As of 2019, about 280 thousand hectares of agricultural land in Ukraine have been registered under organic production. The largest area, 133.4 thousand hectares, is occupied by grains production. Within the last 10 years, the area allotted to organic production has increased by 39 thousand hectares.
Export of agricultural products to the EU
Agribusiness retains its highest priority for the Ukrainian government, especially in connection with the Association Agreement between the EU and Ukraine and the implementation of the Deep and Comprehensive Free Trade Agreement (DCFTA). Since the signing of the Association Agreement, the export of agricultural products from Ukraine to the EU has increased by 37% (from 4.5 billion in 2013 to 6.1 billion in 2018, and 6.6 billion by December 2019).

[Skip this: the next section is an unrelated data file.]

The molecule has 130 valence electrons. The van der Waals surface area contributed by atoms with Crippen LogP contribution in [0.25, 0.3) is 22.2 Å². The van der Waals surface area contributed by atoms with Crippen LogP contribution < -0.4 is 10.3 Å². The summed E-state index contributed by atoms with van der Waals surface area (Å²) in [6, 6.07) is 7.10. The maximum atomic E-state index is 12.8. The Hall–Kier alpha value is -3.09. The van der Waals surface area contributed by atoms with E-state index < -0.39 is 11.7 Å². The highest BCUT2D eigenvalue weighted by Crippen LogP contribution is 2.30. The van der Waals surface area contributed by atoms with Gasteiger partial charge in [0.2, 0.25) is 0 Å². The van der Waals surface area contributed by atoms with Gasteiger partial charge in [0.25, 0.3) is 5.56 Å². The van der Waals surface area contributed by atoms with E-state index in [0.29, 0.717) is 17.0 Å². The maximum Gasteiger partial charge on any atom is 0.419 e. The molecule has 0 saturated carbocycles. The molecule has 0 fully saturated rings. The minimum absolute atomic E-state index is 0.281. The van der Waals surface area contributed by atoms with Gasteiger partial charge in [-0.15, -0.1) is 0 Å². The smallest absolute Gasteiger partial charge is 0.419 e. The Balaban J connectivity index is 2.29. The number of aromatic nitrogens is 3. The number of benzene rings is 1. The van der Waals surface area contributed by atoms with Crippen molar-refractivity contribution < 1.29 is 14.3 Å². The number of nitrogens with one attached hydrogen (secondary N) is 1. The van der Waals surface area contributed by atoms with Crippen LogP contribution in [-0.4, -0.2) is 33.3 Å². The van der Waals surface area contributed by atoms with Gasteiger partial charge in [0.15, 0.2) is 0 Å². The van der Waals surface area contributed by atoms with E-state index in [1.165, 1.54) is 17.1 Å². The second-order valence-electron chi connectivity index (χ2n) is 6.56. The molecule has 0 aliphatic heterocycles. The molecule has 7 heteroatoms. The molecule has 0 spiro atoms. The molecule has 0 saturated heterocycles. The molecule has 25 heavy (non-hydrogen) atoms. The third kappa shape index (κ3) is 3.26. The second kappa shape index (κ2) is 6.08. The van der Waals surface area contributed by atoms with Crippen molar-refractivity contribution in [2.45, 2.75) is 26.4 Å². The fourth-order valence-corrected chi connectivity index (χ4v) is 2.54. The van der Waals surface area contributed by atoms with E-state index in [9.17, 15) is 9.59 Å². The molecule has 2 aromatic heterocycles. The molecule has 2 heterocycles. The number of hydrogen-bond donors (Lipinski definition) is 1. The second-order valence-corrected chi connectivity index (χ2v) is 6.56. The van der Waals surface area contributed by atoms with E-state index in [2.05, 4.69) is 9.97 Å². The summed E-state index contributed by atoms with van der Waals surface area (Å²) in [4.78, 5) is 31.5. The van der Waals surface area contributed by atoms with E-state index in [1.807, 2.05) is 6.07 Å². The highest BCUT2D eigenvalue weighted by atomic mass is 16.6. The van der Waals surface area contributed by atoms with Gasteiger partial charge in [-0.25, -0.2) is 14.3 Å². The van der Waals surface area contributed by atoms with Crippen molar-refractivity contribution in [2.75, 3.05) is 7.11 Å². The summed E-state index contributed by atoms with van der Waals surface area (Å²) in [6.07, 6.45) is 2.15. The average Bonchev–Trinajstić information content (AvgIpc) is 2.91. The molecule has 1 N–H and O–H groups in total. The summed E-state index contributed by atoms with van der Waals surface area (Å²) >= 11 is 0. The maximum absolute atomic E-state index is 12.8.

What is more, according the monthly monitoring of agricultural trade performed by the European Commission, for the period from November 2018 through October 2019, Ukraine, having exported agricultural goods for the total amount of 7.3 billion EUR, was ranked 3rd among the largest suppliers of agricultural products to the EU.
Since the establishment of the free trade zone in 2017, Ukraine managed to receive preferential quotas for duty-free export of honey, grape juice, processed tomatoes, pearl barley, oats, wheat, barley and corn.